Shakespeare's Common Prayers

Shakespeare's Common Prayers : The Book of Common Prayer and the Elizabethan Age

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Shakespeare's Common Prayers revolves around Shakespeare's great overlooked source: the Book of Common Prayer, first published in 1549, whose appearance established Protestantism as the compulsory belief of the day. Written in a simple vernacular and incorporating familiar Catholic rituals, the book laid out the proper performance of church rites and services. And yet it was also highly disputed and constantly in flux; as Daniel Swift shows, the prayer book's history is one of passionately contested revision and of manic sensitivity to a verb or a turn of phrase. In the book's ambiguities and fierce contestations, Swift argues, William Shakespeare found the ready elements of drama: dispute over words and their practical consequences, hope for sanctification tempered by fear of simple meaninglessness, and the demand for improvised performance as a compensation for the failure of language to do what it appears to promise. Swift offers a study of Shakespeare at work: of his imagination at play upon a set of literary materials from which he both borrowed and learned, of his manipulation of the explosive chemistry of word and action that comprised early modern liturgy. Swift argues that the Book of Common Prayer mediates between the secular and the devotional, producing a tension that helps make Shakespeare's plays so powerful and exceptional. Tracing the prayer book's lines and motions through As You Like It, Hamlet, Twelfth Night, Measure for Measure, Othello, and particularly Macbeth, Swift redirects scholarly attention to the religious heart of Shakespeare's work and time.

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  • Hardback | 304 pages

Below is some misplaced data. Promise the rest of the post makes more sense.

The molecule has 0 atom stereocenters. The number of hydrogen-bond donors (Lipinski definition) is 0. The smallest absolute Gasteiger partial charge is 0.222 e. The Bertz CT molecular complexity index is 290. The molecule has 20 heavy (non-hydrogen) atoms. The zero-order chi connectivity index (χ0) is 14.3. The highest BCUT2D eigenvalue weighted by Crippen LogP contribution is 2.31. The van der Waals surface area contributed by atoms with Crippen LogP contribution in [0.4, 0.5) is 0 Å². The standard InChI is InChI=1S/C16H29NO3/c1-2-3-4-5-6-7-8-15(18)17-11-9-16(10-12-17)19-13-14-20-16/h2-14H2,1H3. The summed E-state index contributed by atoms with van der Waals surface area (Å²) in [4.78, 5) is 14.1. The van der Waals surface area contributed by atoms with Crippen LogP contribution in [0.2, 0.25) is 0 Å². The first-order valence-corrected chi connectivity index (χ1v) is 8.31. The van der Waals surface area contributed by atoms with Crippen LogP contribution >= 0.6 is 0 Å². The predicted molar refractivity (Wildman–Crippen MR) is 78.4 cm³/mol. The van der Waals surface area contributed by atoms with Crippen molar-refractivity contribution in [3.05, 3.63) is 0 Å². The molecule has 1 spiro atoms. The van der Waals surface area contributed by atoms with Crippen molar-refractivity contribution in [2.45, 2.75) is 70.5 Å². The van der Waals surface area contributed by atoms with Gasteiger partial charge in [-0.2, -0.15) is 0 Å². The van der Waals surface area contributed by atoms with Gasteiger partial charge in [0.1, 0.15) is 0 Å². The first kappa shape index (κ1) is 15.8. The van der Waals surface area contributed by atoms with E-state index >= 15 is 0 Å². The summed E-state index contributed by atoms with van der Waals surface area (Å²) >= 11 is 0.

• 150 x 216 x 25mm | 439.98g
  • Oxford University Press Inc
  • New YorkUnited States
  • English
  • 1 map, facsim.
  • 0199838569
  • 9780199838561
  • 190,728

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In Shakespeare's Common Prayers, Daniel Swift demonstrates the influence of the Book of Common Prayer on the Elizabethan stage, and renders a potentially arcane subject unexpectedly compelling. Wynn Wheldon, The Spectator Swift proves himself a perceptive, lyrical and engaging reader. Alison Shell, Times Literary Supplement Compellingly original, beautifully written, judiciously argued, completely in command of both literary and historical sources, this is one of the best books on Shakespeare in recent years. Jonathan Bate, The Spectator [A] lively book... The seriousness with which Swift explores the significance of the debates surrounding the rites of birth, marriage and death in Elizabethan England is a welcome corrective to the work of so many modern scholars who find it difficult to inhabit the God-fearers mind. Rt Revd Richard Chartres, The Church Times Groundbreaking, historically informed, elegantly written, and invaluable for anyone interested in a deeper understanding of Shakespeare and religion in Elizabethan England. James Shapiro, author of 1599 and Contested Will This is an engaging and accessible book which studies the importance of the Book of Common Prayer as a source for Shakespeare. ... Swift's prose is deft, poised and disarmingly ready to question its own methodology. ... does an excellent service in reinvigorating the Prayer Book as a critical subject for Shakespeare studies. Beatrice Groves, Journal of Ecclesiastical History

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About Daniel Swift

Daniel Swift is Senior Lecturer for English at the New College of the Humanities. His first book, Bomber County: The Poetry of a Lost Pilot's War was long-listed for the Guardian First Book Award and the Samuel Johnson Prize.

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